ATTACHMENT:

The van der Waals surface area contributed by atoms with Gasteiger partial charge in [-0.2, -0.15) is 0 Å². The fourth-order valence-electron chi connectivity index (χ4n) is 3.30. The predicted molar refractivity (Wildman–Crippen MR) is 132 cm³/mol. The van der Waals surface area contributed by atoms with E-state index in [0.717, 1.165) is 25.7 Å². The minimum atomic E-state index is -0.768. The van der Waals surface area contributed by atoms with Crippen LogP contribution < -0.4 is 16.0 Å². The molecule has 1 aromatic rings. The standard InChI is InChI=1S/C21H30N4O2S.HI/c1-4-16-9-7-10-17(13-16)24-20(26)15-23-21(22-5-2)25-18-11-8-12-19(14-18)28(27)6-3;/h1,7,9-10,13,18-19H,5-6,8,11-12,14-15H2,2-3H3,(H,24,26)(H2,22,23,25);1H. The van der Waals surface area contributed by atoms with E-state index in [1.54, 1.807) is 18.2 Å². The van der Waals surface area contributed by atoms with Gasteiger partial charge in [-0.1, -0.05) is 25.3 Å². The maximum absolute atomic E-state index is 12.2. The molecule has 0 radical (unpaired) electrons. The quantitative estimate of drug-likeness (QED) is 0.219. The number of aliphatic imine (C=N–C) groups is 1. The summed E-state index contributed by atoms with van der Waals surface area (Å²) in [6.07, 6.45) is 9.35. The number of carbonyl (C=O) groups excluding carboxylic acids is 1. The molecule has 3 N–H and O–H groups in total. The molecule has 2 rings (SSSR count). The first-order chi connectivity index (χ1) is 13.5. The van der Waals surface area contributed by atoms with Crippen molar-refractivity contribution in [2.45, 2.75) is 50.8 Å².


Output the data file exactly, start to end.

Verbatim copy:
The van der Waals surface area contributed by atoms with Gasteiger partial charge in [-0.2, -0.15) is 0 Å². The fourth-order valence-electron chi connectivity index (χ4n) is 3.30. The predicted molar refractivity (Wildman–Crippen MR) is 132 cm³/mol. The van der Waals surface area contributed by atoms with E-state index in [0.717, 1.165) is 25.7 Å². The minimum atomic E-state index is -0.768. The van der Waals surface area contributed by atoms with Crippen LogP contribution < -0.4 is 16.0 Å². The molecule has 1 aromatic rings. The standard InChI is InChI=1S/C21H30N4O2S.HI/c1-4-16-9-7-10-17(13-16)24-20(26)15-23-21(22-5-2)25-18-11-8-12-19(14-18)28(27)6-3;/h1,7,9-10,13,18-19H,5-6,8,11-12,14-15H2,2-3H3,(H,24,26)(H2,22,23,25);1H. The van der Waals surface area contributed by atoms with E-state index in [1.54, 1.807) is 18.2 Å². The van der Waals surface area contributed by atoms with Gasteiger partial charge in [-0.1, -0.05) is 25.3 Å². The maximum absolute atomic E-state index is 12.2. The molecule has 0 radical (unpaired) electrons. The quantitative estimate of drug-likeness (QED) is 0.219. The number of aliphatic imine (C=N–C) groups is 1. The summed E-state index contributed by atoms with van der Waals surface area (Å²) in [6.07, 6.45) is 9.35. The number of carbonyl (C=O) groups excluding carboxylic acids is 1. The molecule has 3 N–H and O–H groups in total. The molecule has 2 rings (SSSR count). The first-order chi connectivity index (χ1) is 13.5. The van der Waals surface area contributed by atoms with Crippen molar-refractivity contribution in [2.45, 2.75) is 50.8 Å².